Thursday, July 29, 2010

Outremer: The Principality of Antioch

The Principality of Antioch is the crossroads of Northern Outremer. The Orontes River, which rises almost at the borders of Damascus in Homs, sweeps up from the south in a great hook past the city of Antioch, and on to the Mediterranean near St. Simeon. The great valley of the Orontes is a principal pathway between the coast and the interior, and the broad fertile valley feeds all of the Principality.

The coast, though, is where some great cities lie. The huge ports of Alexandrette, Laodicea, and Tortosa together balance the inland cities of Antioch, Apamea and Masyaf in the Orontes valley. Alexandrette is the greatest of these, and the port for Antioch. From Alexandrette, roads run to Armenia through Issus, through Atharib into Edessa, and through Artah into the great metropolis of Aleppo as well as to Antioch.

Tortosa in the south was once held by the Templars, but they sold it to complete their aquisition of Jaffa and the fortified towns nearby. As a consequence, it is well fortified, and able to be supplied by sea. Over the mountains from Tortosa is Masyaf, the old capital of the Assassins, given up when they moved into Homs upon Saladin's death. It is overlooked by a great castle as well. Two castles defend the great port of Laodicea. Founded by Seleucis I after the death of Alexander, the port flourished under the Greeks and Romans before falling to the Muslims. It was taken by Saladin briefly, but was quickly retaken by Richard I in the Third Crusade.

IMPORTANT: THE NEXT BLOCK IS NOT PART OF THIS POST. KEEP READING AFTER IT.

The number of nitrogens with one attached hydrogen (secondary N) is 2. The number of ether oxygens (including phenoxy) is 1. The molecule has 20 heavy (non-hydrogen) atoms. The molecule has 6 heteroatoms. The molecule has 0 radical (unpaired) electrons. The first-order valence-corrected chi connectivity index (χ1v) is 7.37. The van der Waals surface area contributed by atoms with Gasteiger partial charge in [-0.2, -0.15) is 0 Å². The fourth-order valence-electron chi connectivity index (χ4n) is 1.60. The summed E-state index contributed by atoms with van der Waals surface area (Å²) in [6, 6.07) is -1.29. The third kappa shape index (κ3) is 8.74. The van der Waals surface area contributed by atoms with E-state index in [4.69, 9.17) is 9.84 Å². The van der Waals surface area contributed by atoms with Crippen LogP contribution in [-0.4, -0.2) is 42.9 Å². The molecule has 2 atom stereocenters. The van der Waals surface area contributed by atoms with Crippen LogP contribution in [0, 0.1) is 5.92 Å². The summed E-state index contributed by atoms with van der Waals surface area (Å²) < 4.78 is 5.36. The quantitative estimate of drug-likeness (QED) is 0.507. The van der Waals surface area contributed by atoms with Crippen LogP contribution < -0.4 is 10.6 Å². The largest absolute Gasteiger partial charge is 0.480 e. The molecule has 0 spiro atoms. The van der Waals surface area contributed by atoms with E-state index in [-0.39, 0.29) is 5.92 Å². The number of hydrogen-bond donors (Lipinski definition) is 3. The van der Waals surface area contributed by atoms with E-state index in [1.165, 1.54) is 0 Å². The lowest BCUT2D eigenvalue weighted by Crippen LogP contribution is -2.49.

The principal agricultural product of the Principality is wheat, with fruit and vegetables also important. Unlike most of the region, rainfall supports fairly intensive cultivation without much irrigation. The Orontes is used for its valley, not its water, and is not navigable. The roads paralleling the river carry a huge amount of traffic. The caravan tolls for these roads and the harbor tariffs from the ports are rich plums for the state.

Antioch the city is situated where the Lake of Antioch empties into the Orontes. Like Laodicea and Apamea, it dates back to Hellenistic days, and retains much of that flavor. As the hub of trade in the area, it is a rich city, and the long line of Princes of Antioch have greatly beautified the city.

The Principality is generally rather hostile with Aleppo and Edessa, and favorable with Homs, it's major trading partner. Relations with the County of Tripoli have seesawed from hostility to friendship over the years, depending much upon the personal relations of the Prince and Count.


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